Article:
During the George HW Bush administration the conservative think tank devised an alternative to the single-payer health care being proposed by Democrats. It followed the reasoning that was proposed by President Richard Nixon in 1974 (and even that was an extension of what Republican President Eisenhower had considered 20 years earlier) to require employers to buy private health insurance for their employees. It gave subsidies to those who could not afford insurance.
Nixon argued that this market-based approach would build on the strengths of the private system: “Government has a great role to play, but we must always make sure that our doctors will be working for their patients and not for the federal government.”
15 years later, an individual mandate was championed by Republicans as a free-market approach to health care because, according to the Heritage Foundation, it “resonated with conservative principles”; it promoted individual responsibility and opened up the unique healthcare market to endless profitability.
In 2006, Mitt Romney, as governor of Massachusetts, enacted an individual health-insurance mandate (with bipartisan support) and “RomneyCare” was praised. Republican Senator Jim DeMint of South Carolina said: “Take some good conservative ideas, like private health insurance, and apply them to the need to have everyone insured.”
Barack Obama, running for President in 2008, took the torch for healthcare reform from Senator Ted Kennedy and made it part of his platform, and he was elected partly because of that promise. Yet it was very clear from the outset that single-payer reform, or anything resembling Universal Healthcare, would never meet the congressional approval needed to pass, and so the newly elected President dusted off the Conservative Handbook and the Affordable Care Act was born.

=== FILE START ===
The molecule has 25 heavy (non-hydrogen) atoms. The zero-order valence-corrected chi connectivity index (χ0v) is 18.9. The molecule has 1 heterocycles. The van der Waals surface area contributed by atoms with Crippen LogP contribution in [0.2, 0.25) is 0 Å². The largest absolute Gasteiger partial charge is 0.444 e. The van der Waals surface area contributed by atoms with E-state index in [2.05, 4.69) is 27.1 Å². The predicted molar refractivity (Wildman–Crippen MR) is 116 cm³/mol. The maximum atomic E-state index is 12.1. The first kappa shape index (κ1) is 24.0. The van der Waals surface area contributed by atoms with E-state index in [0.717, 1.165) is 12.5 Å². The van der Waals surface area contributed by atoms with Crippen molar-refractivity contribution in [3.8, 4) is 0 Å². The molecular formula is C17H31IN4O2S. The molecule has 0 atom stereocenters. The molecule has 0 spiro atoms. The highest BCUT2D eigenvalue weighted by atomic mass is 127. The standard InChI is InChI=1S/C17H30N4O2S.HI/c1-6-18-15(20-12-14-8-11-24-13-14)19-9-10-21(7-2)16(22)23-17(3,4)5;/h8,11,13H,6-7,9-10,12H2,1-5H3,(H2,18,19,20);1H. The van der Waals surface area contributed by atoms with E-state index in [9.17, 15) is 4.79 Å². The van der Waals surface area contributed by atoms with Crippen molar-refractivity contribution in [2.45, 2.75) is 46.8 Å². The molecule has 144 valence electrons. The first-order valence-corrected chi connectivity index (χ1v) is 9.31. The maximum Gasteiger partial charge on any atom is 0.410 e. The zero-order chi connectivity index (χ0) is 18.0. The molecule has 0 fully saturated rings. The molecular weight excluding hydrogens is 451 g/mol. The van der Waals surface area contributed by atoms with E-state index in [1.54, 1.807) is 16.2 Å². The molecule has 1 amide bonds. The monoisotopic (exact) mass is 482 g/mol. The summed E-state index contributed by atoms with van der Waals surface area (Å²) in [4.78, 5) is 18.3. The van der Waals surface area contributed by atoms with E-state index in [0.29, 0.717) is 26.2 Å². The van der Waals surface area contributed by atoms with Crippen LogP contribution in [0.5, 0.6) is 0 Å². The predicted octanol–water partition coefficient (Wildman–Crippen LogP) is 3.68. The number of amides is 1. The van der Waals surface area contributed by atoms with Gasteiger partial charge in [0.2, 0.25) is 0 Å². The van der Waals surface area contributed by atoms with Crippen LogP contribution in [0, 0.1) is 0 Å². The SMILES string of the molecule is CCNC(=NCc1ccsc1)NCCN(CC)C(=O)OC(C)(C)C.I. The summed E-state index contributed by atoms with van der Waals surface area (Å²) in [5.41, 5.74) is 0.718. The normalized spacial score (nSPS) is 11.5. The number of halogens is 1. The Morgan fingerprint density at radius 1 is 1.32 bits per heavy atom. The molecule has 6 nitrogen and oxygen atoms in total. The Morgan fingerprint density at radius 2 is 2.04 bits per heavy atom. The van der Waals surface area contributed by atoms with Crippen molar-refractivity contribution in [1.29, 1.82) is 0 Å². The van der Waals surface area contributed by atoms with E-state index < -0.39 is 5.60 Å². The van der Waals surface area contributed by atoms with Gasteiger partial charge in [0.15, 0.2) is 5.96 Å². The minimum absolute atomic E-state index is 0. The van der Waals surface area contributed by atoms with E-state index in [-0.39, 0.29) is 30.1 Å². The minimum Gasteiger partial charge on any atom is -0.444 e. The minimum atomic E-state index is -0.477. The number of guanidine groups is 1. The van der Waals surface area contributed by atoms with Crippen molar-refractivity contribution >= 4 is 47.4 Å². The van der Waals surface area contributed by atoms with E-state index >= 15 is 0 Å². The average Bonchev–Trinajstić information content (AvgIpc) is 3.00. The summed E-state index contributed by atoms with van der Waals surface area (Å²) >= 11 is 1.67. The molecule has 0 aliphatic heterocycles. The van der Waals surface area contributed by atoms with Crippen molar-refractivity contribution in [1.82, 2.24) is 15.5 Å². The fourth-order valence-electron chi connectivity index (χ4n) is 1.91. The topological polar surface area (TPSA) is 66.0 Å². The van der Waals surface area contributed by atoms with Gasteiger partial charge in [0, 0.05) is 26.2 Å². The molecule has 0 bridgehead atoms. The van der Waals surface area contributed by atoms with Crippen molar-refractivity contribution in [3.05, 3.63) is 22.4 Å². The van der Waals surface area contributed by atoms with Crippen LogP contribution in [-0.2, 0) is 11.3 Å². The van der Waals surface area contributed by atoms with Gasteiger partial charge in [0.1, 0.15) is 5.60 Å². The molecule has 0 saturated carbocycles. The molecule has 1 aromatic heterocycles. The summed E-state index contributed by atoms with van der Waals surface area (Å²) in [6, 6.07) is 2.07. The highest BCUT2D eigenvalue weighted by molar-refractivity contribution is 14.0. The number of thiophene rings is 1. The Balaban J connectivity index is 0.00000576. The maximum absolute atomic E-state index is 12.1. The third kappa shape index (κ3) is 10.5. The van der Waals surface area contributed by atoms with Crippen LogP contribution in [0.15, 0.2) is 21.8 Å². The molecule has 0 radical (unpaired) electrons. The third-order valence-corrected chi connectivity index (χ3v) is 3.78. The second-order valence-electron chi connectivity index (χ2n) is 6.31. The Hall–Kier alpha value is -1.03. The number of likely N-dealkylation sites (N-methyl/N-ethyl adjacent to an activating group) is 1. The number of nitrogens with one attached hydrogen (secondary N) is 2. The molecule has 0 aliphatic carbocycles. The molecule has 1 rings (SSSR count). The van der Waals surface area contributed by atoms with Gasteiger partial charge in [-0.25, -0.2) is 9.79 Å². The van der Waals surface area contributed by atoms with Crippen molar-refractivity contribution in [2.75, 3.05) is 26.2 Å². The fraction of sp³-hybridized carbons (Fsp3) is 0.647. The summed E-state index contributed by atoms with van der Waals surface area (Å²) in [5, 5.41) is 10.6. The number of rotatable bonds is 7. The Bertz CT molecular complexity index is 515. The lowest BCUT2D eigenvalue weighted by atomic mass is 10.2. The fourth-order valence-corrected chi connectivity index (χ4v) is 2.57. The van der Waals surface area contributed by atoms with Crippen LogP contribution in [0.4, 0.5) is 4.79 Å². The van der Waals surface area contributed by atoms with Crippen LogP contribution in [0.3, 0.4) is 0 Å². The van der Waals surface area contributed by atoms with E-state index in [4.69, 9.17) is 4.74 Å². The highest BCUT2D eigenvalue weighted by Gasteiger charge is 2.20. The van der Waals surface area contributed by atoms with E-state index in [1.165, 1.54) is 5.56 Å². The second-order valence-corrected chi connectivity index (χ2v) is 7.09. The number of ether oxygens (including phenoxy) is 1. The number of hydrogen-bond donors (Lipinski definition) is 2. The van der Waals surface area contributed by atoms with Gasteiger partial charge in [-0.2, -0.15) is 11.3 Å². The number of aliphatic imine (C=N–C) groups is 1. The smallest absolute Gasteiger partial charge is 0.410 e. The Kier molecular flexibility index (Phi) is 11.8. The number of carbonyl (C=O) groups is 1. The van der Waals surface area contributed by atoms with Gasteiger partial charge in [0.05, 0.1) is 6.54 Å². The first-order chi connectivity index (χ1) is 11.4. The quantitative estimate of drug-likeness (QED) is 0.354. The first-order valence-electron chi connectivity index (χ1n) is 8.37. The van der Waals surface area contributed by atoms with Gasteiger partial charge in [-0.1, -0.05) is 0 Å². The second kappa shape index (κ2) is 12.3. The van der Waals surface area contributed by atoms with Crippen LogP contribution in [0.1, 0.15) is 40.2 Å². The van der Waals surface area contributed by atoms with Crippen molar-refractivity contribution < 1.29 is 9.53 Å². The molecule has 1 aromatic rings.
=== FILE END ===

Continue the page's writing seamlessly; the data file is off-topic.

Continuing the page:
It was hurried, however, as time was going to run short when the Republican obstructionist agenda started to oppose the idea, and if it didn’t pass with Democrats in control of Congress it probably never would. I, like many others, was (and remain) critical of it’s implementation because subsidies for the middle class and cost reducing purchases over state lines were not part of the program, but I believed that it could be a “good start” if Congress cooperated.
But, that was not to be as every Republican Senator in 2009 voted to describe the mandate as “unconstitutional. ” Republicans, who had previously supported individual mandates, including Romney, emerged as critics. Why would they oppose what they once supported, even created?
The answer is simple: Politics.
It had to be sobering for Republican leadership to realize that if a Democrat were successful with giving Americans health coverage, and by opening up the health market that the Republican Party would be in jeopardy. Especially after the economic catastrophe realized by George W Bush’s continuation of what his own father dubbed as “Voodoo Economics.”
As so, the right wing emerged with a bankrolled vengeance and a new message was fed to the masses: “ObamaCare is unconstitutional and unsustainable.”
It wasn’t a hard spin to sell. Republicans had hammered spending and big government to the point where anything implemented by President Obama became a “cost burden that we cannot afford.” Never mind that deficit spending was practically pioneered by President Reagan or that it was Bush-era spending and tax cuts for the wealthy while funding two wars that ushered in the deepest recession in nearly 80 years; healthcare reform was going to be labeled “Big Government” and “Socialism.”
Never mind that ACA was a realization of conservative political thinking, it was now Obama’s and the right wing would give no quarter. The only agenda Republicans drew upon with consistent obedience was to destroy a Democratic presidency and they could bank on Americans having a short memory.
I am all in favor of voicing conflicting points of view in the Town Square; it is the way our Republic was intended to serve the best ideas. I believe that the polarity from opposing ideologies can lead to those new and better ideas.
I do not believe that there are any flawless realizations of any philosophical or ideological agenda, but when one side of the fence changes their core principles simply to oppose the other, then we are not having the debates that lead us to improved legislation.
Then we are only playing a dishonest political game to gain power. And that is not good for America’s health.